Unfortunately, adopting a proper framework and implementing sweeping organizational reform is no guarantee of consistent decisionmaking in its implementation. Thus, in 2015, the European Parliament and Council of the EU went against two decades of telecommunications best practices by implementing ex ante net neutrality regulations without hard evidence of widespread harm and absent any competition analysis to justify its decision. The EU placed net neutrality under the universal service and user’s rights prong of the regulatory framework, and the resulting rules lack coherence and economic rigor.

BEREC’s net neutrality guidelines, meant to clarify the EU regulations, offered an ambiguous, multi-factored standard to evaluate ISP practices like free data programs. And, as mentioned in a previous TOTM post, whether or not they allow the practice, regulators (e.g., Norway’s Nkom and the UK’s Ofcom) have lamented the lack of regulatory certainty surrounding free data programs.

Notably, while BEREC has not provided clear guidance, a 2017 report commissioned by the EU’s Directorate-General for Competition weighing competitive benefits and harms of zero rating concluded “there appears to be little reason to believe that zero-rating gives rise to competition concerns.”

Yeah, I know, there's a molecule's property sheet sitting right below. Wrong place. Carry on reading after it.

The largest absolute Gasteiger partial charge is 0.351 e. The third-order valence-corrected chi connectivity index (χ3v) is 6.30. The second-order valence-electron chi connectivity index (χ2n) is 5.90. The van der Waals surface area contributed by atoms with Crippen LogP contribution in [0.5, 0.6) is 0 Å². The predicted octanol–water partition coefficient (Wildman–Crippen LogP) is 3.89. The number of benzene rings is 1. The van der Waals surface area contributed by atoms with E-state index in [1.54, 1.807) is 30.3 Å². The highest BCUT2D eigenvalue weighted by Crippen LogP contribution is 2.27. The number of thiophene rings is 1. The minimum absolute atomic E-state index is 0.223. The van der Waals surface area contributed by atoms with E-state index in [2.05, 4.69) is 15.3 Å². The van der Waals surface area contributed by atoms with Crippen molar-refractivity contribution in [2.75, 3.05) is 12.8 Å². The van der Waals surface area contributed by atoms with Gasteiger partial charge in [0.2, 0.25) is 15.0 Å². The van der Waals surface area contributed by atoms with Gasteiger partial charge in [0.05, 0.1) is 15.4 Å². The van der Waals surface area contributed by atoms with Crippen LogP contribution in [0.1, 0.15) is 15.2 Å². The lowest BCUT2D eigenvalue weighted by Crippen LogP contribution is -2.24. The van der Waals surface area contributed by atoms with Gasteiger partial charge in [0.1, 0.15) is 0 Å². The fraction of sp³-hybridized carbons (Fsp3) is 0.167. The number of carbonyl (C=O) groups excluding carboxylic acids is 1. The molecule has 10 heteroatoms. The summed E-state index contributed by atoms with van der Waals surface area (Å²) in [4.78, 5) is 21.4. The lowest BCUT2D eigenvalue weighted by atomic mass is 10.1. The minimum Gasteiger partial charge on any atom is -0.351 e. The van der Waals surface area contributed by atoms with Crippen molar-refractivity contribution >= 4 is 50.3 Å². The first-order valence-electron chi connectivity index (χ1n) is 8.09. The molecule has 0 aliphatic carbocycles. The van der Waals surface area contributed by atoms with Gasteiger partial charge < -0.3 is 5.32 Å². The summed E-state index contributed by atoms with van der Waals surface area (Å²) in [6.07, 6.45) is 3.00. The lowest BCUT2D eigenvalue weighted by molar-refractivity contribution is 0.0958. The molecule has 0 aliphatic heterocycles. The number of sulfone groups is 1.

The report also provides an ex post framework for analyzing such deals in the context of a two-sided market by assessing a deal’s impact on competition between ISPs and between content and application providers.

The EU example demonstrates that where a telecom regulator perceives a novel problem, competition law, grounded in economic principles, brings a clear framework to bear.

In New Zealand, if a net neutrality issue were to arise, the ISP’s behavior would be examined under the context of existing antitrust law, including a determination of whether the ISP is exercising market power, and by the Telecommunications Commissioner, who monitors competition and the development of telecom markets for the NZCC.